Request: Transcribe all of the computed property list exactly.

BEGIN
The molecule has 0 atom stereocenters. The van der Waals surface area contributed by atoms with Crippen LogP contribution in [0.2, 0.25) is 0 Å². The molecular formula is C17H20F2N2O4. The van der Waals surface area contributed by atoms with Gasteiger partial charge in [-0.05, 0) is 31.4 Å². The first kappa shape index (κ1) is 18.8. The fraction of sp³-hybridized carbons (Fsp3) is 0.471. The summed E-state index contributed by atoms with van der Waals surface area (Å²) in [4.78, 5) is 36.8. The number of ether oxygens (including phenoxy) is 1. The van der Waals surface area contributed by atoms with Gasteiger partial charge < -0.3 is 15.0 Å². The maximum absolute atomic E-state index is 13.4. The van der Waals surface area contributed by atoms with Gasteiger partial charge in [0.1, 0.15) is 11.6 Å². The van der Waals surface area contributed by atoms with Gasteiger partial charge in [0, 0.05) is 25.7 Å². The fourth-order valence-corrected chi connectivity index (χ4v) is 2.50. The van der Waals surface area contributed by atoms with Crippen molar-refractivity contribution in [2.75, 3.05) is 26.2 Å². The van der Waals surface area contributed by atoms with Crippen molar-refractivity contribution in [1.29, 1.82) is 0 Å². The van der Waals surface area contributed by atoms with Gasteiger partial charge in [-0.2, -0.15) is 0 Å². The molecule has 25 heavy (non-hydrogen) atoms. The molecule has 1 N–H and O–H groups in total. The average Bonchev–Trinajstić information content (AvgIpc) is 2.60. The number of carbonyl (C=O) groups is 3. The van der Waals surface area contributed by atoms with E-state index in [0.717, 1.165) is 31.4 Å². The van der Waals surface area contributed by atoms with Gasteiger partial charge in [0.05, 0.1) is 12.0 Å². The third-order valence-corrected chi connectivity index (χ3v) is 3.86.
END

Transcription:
The molecule has 0 atom stereocenters. The van der Waals surface area contributed by atoms with Crippen LogP contribution in [0.2, 0.25) is 0 Å². The molecular formula is C17H20F2N2O4. The van der Waals surface area contributed by atoms with Gasteiger partial charge in [-0.05, 0) is 31.4 Å². The first kappa shape index (κ1) is 18.8. The fraction of sp³-hybridized carbons (Fsp3) is 0.471. The summed E-state index contributed by atoms with van der Waals surface area (Å²) in [4.78, 5) is 36.8. The number of ether oxygens (including phenoxy) is 1. The van der Waals surface area contributed by atoms with Gasteiger partial charge < -0.3 is 15.0 Å². The maximum absolute atomic E-state index is 13.4. The van der Waals surface area contributed by atoms with Gasteiger partial charge in [0.1, 0.15) is 11.6 Å². The van der Waals surface area contributed by atoms with Gasteiger partial charge in [0, 0.05) is 25.7 Å². The fourth-order valence-corrected chi connectivity index (χ4v) is 2.50. The van der Waals surface area contributed by atoms with Crippen molar-refractivity contribution in [2.75, 3.05) is 26.2 Å². The van der Waals surface area contributed by atoms with Crippen molar-refractivity contribution in [1.29, 1.82) is 0 Å². The van der Waals surface area contributed by atoms with Gasteiger partial charge in [-0.2, -0.15) is 0 Å². The molecule has 25 heavy (non-hydrogen) atoms. The molecule has 1 N–H and O–H groups in total. The average Bonchev–Trinajstić information content (AvgIpc) is 2.60. The number of carbonyl (C=O) groups is 3. The van der Waals surface area contributed by atoms with E-state index in [0.717, 1.165) is 31.4 Å². The van der Waals surface area contributed by atoms with Gasteiger partial charge in [0.05, 0.1) is 12.0 Å². The third-order valence-corrected chi connectivity index (χ3v) is 3.86.